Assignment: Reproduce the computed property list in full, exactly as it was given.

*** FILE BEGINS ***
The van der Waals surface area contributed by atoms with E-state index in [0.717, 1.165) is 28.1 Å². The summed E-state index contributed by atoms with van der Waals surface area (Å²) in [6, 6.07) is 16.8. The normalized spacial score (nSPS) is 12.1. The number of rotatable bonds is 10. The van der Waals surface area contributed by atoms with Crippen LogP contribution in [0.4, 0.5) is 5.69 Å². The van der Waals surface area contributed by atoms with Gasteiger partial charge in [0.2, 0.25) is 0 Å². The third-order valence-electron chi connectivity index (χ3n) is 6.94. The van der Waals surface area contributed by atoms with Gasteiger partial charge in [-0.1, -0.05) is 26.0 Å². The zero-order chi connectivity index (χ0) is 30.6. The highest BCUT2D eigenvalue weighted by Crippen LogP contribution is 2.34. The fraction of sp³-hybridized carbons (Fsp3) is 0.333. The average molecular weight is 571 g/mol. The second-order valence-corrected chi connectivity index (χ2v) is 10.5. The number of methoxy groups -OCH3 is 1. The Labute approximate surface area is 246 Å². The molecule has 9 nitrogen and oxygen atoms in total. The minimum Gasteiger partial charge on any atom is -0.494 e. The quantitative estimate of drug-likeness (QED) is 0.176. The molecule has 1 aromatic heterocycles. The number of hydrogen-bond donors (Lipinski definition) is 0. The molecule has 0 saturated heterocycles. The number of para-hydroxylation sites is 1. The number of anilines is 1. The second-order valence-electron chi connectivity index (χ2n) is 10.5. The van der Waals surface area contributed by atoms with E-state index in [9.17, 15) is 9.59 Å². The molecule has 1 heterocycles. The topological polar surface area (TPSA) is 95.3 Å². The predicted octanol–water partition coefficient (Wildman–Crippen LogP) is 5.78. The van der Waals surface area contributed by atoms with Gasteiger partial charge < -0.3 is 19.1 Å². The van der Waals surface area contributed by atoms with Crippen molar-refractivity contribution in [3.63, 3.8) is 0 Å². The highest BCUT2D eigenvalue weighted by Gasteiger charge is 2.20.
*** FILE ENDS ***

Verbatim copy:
The van der Waals surface area contributed by atoms with E-state index in [0.717, 1.165) is 28.1 Å². The summed E-state index contributed by atoms with van der Waals surface area (Å²) in [6, 6.07) is 16.8. The normalized spacial score (nSPS) is 12.1. The number of rotatable bonds is 10. The van der Waals surface area contributed by atoms with Crippen LogP contribution in [0.4, 0.5) is 5.69 Å². The van der Waals surface area contributed by atoms with Gasteiger partial charge in [0.2, 0.25) is 0 Å². The third-order valence-electron chi connectivity index (χ3n) is 6.94. The van der Waals surface area contributed by atoms with Gasteiger partial charge in [-0.1, -0.05) is 26.0 Å². The zero-order chi connectivity index (χ0) is 30.6. The highest BCUT2D eigenvalue weighted by Crippen LogP contribution is 2.34. The fraction of sp³-hybridized carbons (Fsp3) is 0.333. The average molecular weight is 571 g/mol. The second-order valence-corrected chi connectivity index (χ2v) is 10.5. The number of methoxy groups -OCH3 is 1. The Labute approximate surface area is 246 Å². The molecule has 9 nitrogen and oxygen atoms in total. The minimum Gasteiger partial charge on any atom is -0.494 e. The quantitative estimate of drug-likeness (QED) is 0.176. The molecule has 1 aromatic heterocycles. The number of hydrogen-bond donors (Lipinski definition) is 0. The molecule has 0 saturated heterocycles. The number of para-hydroxylation sites is 1. The number of anilines is 1. The second-order valence-electron chi connectivity index (χ2n) is 10.5. The van der Waals surface area contributed by atoms with E-state index in [9.17, 15) is 9.59 Å². The molecule has 1 heterocycles. The topological polar surface area (TPSA) is 95.3 Å². The predicted octanol–water partition coefficient (Wildman–Crippen LogP) is 5.78. The van der Waals surface area contributed by atoms with Gasteiger partial charge < -0.3 is 19.1 Å². The van der Waals surface area contributed by atoms with Crippen molar-refractivity contribution in [3.63, 3.8) is 0 Å². The highest BCUT2D eigenvalue weighted by Gasteiger charge is 2.20.